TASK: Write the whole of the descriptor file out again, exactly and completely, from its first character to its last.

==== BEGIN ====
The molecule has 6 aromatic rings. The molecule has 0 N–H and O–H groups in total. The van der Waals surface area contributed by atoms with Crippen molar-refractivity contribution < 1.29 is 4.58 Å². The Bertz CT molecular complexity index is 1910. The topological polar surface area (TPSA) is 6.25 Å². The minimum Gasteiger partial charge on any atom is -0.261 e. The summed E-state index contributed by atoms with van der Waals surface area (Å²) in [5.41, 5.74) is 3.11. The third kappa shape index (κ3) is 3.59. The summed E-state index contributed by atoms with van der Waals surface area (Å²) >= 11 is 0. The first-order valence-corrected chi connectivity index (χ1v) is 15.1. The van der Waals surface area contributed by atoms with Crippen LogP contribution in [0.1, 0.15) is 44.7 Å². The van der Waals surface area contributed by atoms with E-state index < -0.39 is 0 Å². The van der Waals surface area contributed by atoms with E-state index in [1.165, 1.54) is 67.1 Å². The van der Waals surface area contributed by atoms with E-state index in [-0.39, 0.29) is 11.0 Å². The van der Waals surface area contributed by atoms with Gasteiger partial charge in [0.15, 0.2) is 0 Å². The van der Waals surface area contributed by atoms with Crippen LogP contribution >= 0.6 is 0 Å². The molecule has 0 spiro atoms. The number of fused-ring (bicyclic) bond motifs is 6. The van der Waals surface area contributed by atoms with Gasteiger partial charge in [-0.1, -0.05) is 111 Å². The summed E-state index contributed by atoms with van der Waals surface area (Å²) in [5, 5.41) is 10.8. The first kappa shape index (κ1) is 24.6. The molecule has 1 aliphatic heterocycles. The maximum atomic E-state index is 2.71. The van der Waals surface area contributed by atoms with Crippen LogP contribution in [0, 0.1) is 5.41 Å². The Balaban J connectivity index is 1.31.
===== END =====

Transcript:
The molecule has 6 aromatic rings. The molecule has 0 N–H and O–H groups in total. The van der Waals surface area contributed by atoms with Crippen molar-refractivity contribution < 1.29 is 4.58 Å². The Bertz CT molecular complexity index is 1910. The topological polar surface area (TPSA) is 6.25 Å². The minimum Gasteiger partial charge on any atom is -0.261 e. The summed E-state index contributed by atoms with van der Waals surface area (Å²) in [5.41, 5.74) is 3.11. The third kappa shape index (κ3) is 3.59. The summed E-state index contributed by atoms with van der Waals surface area (Å²) >= 11 is 0. The first-order valence-corrected chi connectivity index (χ1v) is 15.1. The van der Waals surface area contributed by atoms with Crippen LogP contribution in [0.1, 0.15) is 44.7 Å². The van der Waals surface area contributed by atoms with E-state index < -0.39 is 0 Å². The van der Waals surface area contributed by atoms with E-state index in [1.165, 1.54) is 67.1 Å². The van der Waals surface area contributed by atoms with E-state index in [-0.39, 0.29) is 11.0 Å². The van der Waals surface area contributed by atoms with Gasteiger partial charge in [0.15, 0.2) is 0 Å². The van der Waals surface area contributed by atoms with Crippen LogP contribution >= 0.6 is 0 Å². The molecule has 0 spiro atoms. The number of fused-ring (bicyclic) bond motifs is 6. The van der Waals surface area contributed by atoms with Gasteiger partial charge in [-0.1, -0.05) is 111 Å². The summed E-state index contributed by atoms with van der Waals surface area (Å²) in [5, 5.41) is 10.8. The first kappa shape index (κ1) is 24.6. The molecule has 1 aliphatic heterocycles. The maximum atomic E-state index is 2.71. The van der Waals surface area contributed by atoms with Crippen LogP contribution in [0, 0.1) is 5.41 Å². The Balaban J connectivity index is 1.31.